N. devotes the bulk of his work to explicating the Trinitarian, Christological (ch. 2, pp. 21-73), and cosmological doctrines (ch. 3, pp. 75-127) of the biblical poets. In the first section, N. shows how the poets evinced an interest in teaching such doctrines as the transcendence of God, the activity of the Logos in creation and salvation history, the unity of the Godhead in a Trinity of persons, and the hypostatic union of the two natures of Christ. To those who know anything about the development of doctrine in early Christianity, some of this chapter will seem to belabor the obvious. N.’s exposition becomes more interesting when he is able to argue that a poet has opted for one of several exegetical and doctrinal possibilities. Thus, he shows (pp. 30-31) that when Cyprianus presents ( Gen. 611) the appearance of the three guests at Abraham’s tent as a revelation of the Trinity, he agrees with Augustine rather than with Justin, Origen, or Novatian. When Dracontius avers ( Laudes 1.584 -605) that it is the Holy Spirit who is manifest in the wind, the vitality of vegetation, and the life-breath of man and animals, he is following a pneumatology espoused by Tertullian but rejected by Augustine (pp. 53-55). Throughout this section, N. notes how the various authors treated Gen. 1.2, 26-27, and ch. 18, all key texts in patristic discussions of unity and distinction in the Godhead.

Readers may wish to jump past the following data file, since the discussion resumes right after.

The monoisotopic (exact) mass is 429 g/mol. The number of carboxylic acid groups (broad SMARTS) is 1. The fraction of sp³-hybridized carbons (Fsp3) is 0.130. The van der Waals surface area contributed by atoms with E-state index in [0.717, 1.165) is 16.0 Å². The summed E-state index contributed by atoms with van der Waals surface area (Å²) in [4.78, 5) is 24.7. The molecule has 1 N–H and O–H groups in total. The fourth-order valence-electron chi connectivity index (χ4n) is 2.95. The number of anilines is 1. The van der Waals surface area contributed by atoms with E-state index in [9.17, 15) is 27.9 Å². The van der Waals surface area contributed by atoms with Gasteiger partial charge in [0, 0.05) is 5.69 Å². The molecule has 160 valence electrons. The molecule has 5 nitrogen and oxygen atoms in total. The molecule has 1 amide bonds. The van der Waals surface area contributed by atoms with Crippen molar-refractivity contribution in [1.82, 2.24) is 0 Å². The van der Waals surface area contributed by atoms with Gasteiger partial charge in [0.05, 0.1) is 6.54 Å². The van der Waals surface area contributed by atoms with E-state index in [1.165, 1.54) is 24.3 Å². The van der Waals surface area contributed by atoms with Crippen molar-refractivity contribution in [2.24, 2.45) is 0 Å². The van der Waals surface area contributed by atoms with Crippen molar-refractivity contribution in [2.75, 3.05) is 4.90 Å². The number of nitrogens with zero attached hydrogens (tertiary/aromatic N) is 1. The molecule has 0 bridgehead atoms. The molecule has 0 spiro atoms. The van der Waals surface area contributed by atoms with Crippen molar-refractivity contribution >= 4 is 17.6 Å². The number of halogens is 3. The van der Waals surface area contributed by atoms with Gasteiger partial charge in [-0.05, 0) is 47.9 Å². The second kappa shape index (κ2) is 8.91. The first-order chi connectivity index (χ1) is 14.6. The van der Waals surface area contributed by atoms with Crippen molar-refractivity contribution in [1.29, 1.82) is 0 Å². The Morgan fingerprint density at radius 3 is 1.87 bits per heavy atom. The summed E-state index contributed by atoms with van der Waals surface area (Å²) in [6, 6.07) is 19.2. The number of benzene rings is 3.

In chapter three dealing with the cosmological doctrine of the epic poets, N. examines issues that will be less familiar even to patrologists: the distinction, inferred from the apparent contradiction of Gen. 1.1 by 1.2-31, between the instantaneous creation of undifferentiated matter and the gradual organization of the elements of the cosmos, the various theories as to the nature and purpose of the waters above the firmament (Gen. 1.6-7), and the speculations on the significance of the Creator’s rest on the seventh day (Gen. 2.1-3). N. devotes a rather extensive essay (pp. 97-107) to the ingenuity with which Victor treated this last question ( Alethia 1.171-204). This discussion, based on an article published in VigChr 42 (1988), is the most interesting in the monograph. Here N. demonstrates that the fifth-century poet did not just repeat what he had learned from earlier tradition but himself displayed considerable originality and subtlety as biblical scholar and theologian. Drawing perhaps on direct knowledge of Jewish exegesis, definitely on Augustine (e.g., De Gen. ad Litt. 6.3) and on Jerome’s rendition of Genesis 2.2, Victor presented the formation of Adam and Eve in Genesis 2.7 as the providential activity by which God, active even on the Sabbath, “completed” what He had “created” on the first six days. Throughout this chapter N. is able to perform for those less intimately familiar with patristic exegesis the dual service of revealing the theological depth of passages that may have seemed straightforwardly narrrative or descriptive and of explicating the compressed language of others where the theological interest was apparent but its precise purport unclear.